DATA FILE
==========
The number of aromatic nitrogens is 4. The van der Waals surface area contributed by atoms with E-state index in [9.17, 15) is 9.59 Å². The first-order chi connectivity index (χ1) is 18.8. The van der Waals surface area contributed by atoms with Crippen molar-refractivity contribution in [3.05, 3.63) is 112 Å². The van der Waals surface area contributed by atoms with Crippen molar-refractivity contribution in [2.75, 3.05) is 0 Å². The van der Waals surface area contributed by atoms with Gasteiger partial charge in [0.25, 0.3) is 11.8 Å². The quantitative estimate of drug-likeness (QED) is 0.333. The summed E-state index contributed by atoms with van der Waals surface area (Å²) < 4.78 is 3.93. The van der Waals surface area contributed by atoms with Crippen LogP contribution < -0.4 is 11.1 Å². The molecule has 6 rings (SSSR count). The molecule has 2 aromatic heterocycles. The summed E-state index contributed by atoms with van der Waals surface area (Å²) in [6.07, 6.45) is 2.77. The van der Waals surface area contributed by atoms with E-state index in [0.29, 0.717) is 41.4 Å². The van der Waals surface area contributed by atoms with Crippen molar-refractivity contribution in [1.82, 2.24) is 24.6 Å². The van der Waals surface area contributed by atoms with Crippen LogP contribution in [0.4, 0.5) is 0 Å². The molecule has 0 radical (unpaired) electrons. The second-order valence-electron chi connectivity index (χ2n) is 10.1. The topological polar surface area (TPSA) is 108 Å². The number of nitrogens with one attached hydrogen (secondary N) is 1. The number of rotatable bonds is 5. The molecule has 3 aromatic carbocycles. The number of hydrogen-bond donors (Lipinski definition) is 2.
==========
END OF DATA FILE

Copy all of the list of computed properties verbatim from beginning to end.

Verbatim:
The number of aromatic nitrogens is 4. The van der Waals surface area contributed by atoms with E-state index in [9.17, 15) is 9.59 Å². The first-order chi connectivity index (χ1) is 18.8. The van der Waals surface area contributed by atoms with Crippen molar-refractivity contribution in [3.05, 3.63) is 112 Å². The van der Waals surface area contributed by atoms with Crippen molar-refractivity contribution in [2.75, 3.05) is 0 Å². The van der Waals surface area contributed by atoms with Gasteiger partial charge in [0.25, 0.3) is 11.8 Å². The quantitative estimate of drug-likeness (QED) is 0.333. The summed E-state index contributed by atoms with van der Waals surface area (Å²) < 4.78 is 3.93. The van der Waals surface area contributed by atoms with Crippen LogP contribution < -0.4 is 11.1 Å². The molecule has 6 rings (SSSR count). The molecule has 2 aromatic heterocycles. The summed E-state index contributed by atoms with van der Waals surface area (Å²) in [6.07, 6.45) is 2.77. The van der Waals surface area contributed by atoms with E-state index in [0.29, 0.717) is 41.4 Å². The van der Waals surface area contributed by atoms with Crippen molar-refractivity contribution in [1.82, 2.24) is 24.6 Å². The van der Waals surface area contributed by atoms with Crippen LogP contribution in [0.4, 0.5) is 0 Å². The molecule has 0 radical (unpaired) electrons. The second-order valence-electron chi connectivity index (χ2n) is 10.1. The topological polar surface area (TPSA) is 108 Å². The number of nitrogens with one attached hydrogen (secondary N) is 1. The number of rotatable bonds is 5. The molecule has 3 aromatic carbocycles. The number of hydrogen-bond donors (Lipinski definition) is 2.